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Forest Management for Wildlife Certificate

Timber Marking for Wildlife

Landowners often own property for aesthetic and wildlife purposes. In this workshop we will explore field examples of how white-tailed deer and turkey habitat components can be incorporated into forest management plans. While touring our recently developed Forest Management for Wildlife Habitat Demonstration Areas we will cover:

  • Habitat considerations of white-tailed deer and wild turkey
  • How to incorporate habitat components into Managed Forest Law plans
  • How to use silvicultural techniques (shelterwood, coppice, reserve islands, etc.) to create cover and forage
  • How to incorporate divergent goals (aesthetics, wildlife habitat, age class diversity, etc.) into management


This workshop is not currently scheduled. To be notified about future offerings, join our mailing list!

Registration Fee


Registration Deadline


Cancellation Policy

Requests received prior to the registration deadline will be granted a full refund. No refunds will be granted to requests received after the registration deadline. To receive a refund, a request must be made to the Wisconsin Forestry Center.

Target Audience

This workshop is designed for designed for professional foresters and landowners with basic silvicultural knowledge. It counts toward the Forest Management for Wildlife Certificate.

Workshop Agenda

View a previous workshop agenda.

Continuing Education Credit

The workshop counts towards the Forest Management for Wildlife Certificate program and has been pre-approved for the following:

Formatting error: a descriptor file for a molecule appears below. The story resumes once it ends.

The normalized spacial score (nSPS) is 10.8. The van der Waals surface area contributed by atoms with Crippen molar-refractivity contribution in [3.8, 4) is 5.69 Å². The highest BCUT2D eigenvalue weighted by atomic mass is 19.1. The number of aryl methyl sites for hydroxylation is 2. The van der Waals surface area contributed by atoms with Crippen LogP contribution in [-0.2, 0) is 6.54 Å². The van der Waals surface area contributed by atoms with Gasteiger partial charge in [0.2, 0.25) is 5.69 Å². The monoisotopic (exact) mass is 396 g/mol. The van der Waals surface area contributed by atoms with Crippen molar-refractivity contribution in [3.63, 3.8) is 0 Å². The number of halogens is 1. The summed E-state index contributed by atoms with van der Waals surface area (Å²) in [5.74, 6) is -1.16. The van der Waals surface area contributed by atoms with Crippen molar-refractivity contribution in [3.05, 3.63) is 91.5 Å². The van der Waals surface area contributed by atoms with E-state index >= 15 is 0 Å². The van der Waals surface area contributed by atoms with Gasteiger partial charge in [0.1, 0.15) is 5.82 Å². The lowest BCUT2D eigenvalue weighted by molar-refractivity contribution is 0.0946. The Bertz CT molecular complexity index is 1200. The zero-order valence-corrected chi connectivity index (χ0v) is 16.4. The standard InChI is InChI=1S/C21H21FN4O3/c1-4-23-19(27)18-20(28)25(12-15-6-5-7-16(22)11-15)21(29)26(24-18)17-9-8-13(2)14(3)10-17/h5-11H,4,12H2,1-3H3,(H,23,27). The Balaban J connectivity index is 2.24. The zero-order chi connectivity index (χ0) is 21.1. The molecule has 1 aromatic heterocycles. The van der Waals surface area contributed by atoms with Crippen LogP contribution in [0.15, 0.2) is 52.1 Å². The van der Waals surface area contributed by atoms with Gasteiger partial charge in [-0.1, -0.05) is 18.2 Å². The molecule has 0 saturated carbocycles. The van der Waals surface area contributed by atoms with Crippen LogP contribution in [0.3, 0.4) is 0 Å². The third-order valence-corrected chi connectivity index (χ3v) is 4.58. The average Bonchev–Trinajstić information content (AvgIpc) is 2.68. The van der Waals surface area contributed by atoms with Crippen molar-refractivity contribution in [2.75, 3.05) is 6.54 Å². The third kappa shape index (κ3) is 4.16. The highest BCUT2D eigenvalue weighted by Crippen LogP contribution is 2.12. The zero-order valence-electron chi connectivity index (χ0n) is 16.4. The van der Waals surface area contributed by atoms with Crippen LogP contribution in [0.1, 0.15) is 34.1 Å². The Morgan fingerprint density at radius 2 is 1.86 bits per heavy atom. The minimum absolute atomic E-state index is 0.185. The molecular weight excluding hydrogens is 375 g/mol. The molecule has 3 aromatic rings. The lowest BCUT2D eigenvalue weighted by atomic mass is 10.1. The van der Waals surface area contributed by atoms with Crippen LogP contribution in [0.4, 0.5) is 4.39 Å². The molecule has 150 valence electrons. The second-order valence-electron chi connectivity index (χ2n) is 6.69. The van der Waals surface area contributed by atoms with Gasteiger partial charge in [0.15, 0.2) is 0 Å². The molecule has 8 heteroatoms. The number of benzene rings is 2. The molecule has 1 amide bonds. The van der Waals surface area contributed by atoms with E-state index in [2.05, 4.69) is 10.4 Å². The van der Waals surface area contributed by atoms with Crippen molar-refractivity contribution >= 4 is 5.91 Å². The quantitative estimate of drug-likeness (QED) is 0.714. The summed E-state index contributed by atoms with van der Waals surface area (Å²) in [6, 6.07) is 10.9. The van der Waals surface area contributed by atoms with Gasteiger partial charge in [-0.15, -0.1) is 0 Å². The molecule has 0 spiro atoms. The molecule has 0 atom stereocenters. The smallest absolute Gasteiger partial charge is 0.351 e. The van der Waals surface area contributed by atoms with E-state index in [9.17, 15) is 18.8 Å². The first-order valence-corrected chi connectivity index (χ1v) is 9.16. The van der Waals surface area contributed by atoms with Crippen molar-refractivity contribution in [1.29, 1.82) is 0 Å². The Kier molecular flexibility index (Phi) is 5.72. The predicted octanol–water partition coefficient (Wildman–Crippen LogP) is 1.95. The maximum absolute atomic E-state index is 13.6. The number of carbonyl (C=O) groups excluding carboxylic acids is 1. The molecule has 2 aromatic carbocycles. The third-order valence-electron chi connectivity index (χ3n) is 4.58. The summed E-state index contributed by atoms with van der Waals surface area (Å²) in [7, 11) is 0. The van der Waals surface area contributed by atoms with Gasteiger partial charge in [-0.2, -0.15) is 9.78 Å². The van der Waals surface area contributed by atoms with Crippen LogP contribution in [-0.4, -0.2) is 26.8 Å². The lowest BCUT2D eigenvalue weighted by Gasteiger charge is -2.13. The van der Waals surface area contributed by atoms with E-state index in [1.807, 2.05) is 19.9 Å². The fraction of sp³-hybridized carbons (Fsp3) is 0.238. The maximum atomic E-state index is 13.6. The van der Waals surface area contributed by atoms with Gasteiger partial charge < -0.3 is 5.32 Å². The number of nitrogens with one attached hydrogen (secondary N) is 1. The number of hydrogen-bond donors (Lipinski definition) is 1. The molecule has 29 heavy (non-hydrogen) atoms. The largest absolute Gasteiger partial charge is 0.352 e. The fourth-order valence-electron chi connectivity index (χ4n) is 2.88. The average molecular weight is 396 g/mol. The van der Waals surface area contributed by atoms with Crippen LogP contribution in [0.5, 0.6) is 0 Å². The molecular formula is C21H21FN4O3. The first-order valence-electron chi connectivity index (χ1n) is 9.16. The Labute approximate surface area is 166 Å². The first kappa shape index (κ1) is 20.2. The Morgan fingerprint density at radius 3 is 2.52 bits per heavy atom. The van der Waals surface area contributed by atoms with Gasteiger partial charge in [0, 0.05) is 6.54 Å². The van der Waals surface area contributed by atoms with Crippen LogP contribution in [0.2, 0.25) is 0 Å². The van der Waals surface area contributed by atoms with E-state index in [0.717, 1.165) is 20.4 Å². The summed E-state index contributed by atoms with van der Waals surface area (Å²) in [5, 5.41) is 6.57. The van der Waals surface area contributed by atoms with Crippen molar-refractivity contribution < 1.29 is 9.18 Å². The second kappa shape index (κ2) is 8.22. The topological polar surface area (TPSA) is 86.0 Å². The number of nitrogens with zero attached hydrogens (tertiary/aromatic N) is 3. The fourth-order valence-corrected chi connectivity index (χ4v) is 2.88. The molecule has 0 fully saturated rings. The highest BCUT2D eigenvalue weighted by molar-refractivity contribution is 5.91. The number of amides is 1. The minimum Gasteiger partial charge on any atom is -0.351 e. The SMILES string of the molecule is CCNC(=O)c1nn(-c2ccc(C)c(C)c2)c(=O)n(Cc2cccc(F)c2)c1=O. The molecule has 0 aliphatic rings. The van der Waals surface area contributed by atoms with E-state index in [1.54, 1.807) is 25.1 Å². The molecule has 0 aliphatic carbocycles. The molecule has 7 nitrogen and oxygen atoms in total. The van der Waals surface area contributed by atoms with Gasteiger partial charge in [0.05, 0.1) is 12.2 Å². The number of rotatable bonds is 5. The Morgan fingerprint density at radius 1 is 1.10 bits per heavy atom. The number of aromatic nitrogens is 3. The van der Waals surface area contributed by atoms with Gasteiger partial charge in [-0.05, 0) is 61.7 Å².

Questions regarding credit can be directed to the Wisconsin Forestry Center.



Mike Demchik

Professor of Silviculture, UW-Stevens Point

Michael Demchik is a professor of forestry at the University of Wisconsin-Stevens Point. He teaches a range of courses and is involved in research that addresses using silviculture to reach landowner goals. He focuses on developing methods to teach students and professionals how to mark timber better, faster, and with more confidence in their decisions. He has held positions in federal, state, and private natural resource management in West Virginia, Maryland, Minnesota, and Wisconsin.

Scott Hygnstrom

Director, Wisconsin Center for Wildlife

Scott Hygnstrom is director of the Wisconsin Center for Wildlife at the University of Wisconsin-Stevens Point. Scott focuses on extension, creating opportunities for students, professionals, and the public that increase skills and knowledge of wildlife science. Scott also teaches several courses at UW-Stevens Point, including Ungulate Ecology and Living with Wildlife. Scott’s research, teaching, and extension efforts often revolve around managing wildlife-human conflicts, and on white-tailed deer.